At an awards program dedicated to civility in government, presenters and honorees Thursday evening bemoaned the lack of civility in government today and the need to restore the integrity the honorees represent.
“When Bill (Hughes) sat down with you, he listened,” former Vice President Joe Biden said in presenting the Distinguished Lifetime Achievement Award to U.S. Ambassador William J. Hughes at the Hughes Center Honors program at the Stockton Seaview Hotel & Golf Club. “He reached agreement and moved the process along. It is only through consensus that the United States can continue to function.”
Biden and Hughes worked together in Congress when Hughes was in the House of Representatives and Biden was in the Senate. They became friends riding the Amtrak train to Washington, D.C. together, talking about not just policy, but family.
“Those hours were precious because we got to know each other,” Biden said. “Back in our day people (in Congress) knew each other and respected each other.”
“That invisible moral fabric that holds this country up is something you’ve always known,” he told Hughes.
In accepting the award, Hughes said it was Biden’s pledge to clean up the Brandywine Creek in Delaware that inspired him to run for office to clean up the ocean. The two also worked together on many crime bills that addressed such issues as the sale of armor-piercing bullets and assault rifles.
“I view my 50 years of success as a labor of love,” Hughes said. “Thank you for the opportunity to serve my community and my country. I’ve loved every bit of it. A willingness to compromise made it possible to create good public policy.”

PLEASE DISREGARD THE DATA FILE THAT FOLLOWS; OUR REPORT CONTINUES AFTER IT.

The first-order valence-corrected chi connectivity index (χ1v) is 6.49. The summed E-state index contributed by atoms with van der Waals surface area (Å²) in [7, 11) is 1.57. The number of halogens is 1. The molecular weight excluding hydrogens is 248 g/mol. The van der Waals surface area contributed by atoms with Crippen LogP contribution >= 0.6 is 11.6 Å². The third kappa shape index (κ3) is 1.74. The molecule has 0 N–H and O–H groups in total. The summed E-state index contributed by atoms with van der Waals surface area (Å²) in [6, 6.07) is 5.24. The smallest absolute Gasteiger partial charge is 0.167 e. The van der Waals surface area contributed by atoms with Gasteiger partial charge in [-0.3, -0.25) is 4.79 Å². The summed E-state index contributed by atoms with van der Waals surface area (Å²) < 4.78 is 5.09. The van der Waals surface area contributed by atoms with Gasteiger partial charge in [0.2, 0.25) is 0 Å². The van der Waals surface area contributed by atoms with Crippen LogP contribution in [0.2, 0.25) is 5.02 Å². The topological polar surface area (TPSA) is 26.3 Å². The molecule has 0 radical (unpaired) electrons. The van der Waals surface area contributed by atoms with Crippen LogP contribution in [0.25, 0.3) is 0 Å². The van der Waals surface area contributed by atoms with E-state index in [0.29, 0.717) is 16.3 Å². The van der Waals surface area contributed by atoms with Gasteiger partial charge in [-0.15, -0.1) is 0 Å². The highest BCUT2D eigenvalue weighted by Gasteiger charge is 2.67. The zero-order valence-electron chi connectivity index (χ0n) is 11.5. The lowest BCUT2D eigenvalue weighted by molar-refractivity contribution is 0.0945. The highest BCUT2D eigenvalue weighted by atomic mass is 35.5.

N.J. Senate President Steve Sweeney, who presented awards to state Sen. Diane Allen and Kathy Whelan, the widow of the late Sen. Jim Whelan, who died in August.
“He was so excited to be getting this,” Kathy Whelan said. “Stockton was very important to him. We enjoyed looking out the window and seeing the dorms go up (on the new campus) in Atlantic City.”
Sweeney continued the theme of civility, cited Whelan’s class, dignity and humor and Allen’s willingness to work together even though she is a Republican and he is a Democrat.
“It is bittersweet for me to lose Diane (who is retiring),” he said. “We are losing someone we could work with, someone who cares about the people.”
Allen said government is broken right now, but can improve.
“It is important that you know there are still those who will work together,” she told the audience of more than 500 people. “Civility is something we must work for.”
Honoree and Stockton alumna Brigid Callahan Harrison, a professor of political science and law at Montclair State University, and political commentator, continued the theme of civility.
“In an era when we are encouraged to hate, it is so very important to honor legislators who are willing to reach across the aisle,” she said.
U.S. Representative Bonnie Watson Coleman said she is thankful for the opportunity to let her voice be heard.
“I try to get to know my Republican colleagues,” she said. “Hyper-partisanship is destroying our country. We are better than what we are experiencing now.”
The youngest honoree, 2017 Stockton graduate Maryam Sarhan, said she has been inspired by Stockton and her parents, who made the one-way trip from Egypt to America 16 years ago. She said Stockton President Harvey Kesselman has been a mentor who sets an example by passionately advocating for causes he holds dear.
“I will always cherish my time at Stockton,” said Sarhan, who was Student Senate president and a student trustee. “I hope to continue with opportunities for public service.”
Kesselman also thanked Sharon Schulman, executive director of the William J. Hughes Center for Public Policy at Stockton, for her success and service to the center. She is retiring in January.
“Sharon has been a visionary for the center,” Kesselman said, citing not only the programs the center has sponsored, but the funds Schulman has raised to support those programs.